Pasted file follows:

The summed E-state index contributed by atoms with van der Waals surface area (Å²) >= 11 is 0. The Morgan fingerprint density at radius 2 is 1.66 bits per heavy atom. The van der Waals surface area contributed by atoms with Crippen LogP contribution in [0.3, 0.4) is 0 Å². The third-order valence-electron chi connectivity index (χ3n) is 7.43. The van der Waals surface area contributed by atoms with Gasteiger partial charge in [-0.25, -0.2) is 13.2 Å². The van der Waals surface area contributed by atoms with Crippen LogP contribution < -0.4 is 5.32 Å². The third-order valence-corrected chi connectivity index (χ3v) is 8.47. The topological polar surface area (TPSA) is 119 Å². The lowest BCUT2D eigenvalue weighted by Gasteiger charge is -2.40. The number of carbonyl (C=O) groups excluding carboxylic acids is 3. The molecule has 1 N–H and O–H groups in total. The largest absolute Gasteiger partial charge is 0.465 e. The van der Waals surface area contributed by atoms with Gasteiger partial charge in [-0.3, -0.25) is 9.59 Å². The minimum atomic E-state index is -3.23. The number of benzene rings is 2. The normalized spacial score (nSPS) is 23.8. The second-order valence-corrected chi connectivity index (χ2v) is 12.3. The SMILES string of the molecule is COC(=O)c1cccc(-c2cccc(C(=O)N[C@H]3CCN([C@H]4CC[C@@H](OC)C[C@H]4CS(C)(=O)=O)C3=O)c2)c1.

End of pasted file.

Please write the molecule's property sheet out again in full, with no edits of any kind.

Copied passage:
The summed E-state index contributed by atoms with van der Waals surface area (Å²) >= 11 is 0. The Morgan fingerprint density at radius 2 is 1.66 bits per heavy atom. The van der Waals surface area contributed by atoms with Crippen LogP contribution in [0.3, 0.4) is 0 Å². The third-order valence-electron chi connectivity index (χ3n) is 7.43. The van der Waals surface area contributed by atoms with Gasteiger partial charge in [-0.25, -0.2) is 13.2 Å². The van der Waals surface area contributed by atoms with Crippen LogP contribution < -0.4 is 5.32 Å². The third-order valence-corrected chi connectivity index (χ3v) is 8.47. The topological polar surface area (TPSA) is 119 Å². The lowest BCUT2D eigenvalue weighted by Gasteiger charge is -2.40. The number of carbonyl (C=O) groups excluding carboxylic acids is 3. The molecule has 1 N–H and O–H groups in total. The largest absolute Gasteiger partial charge is 0.465 e. The van der Waals surface area contributed by atoms with Gasteiger partial charge in [-0.3, -0.25) is 9.59 Å². The minimum atomic E-state index is -3.23. The number of benzene rings is 2. The normalized spacial score (nSPS) is 23.8. The second-order valence-corrected chi connectivity index (χ2v) is 12.3. The SMILES string of the molecule is COC(=O)c1cccc(-c2cccc(C(=O)N[C@H]3CCN([C@H]4CC[C@@H](OC)C[C@H]4CS(C)(=O)=O)C3=O)c2)c1.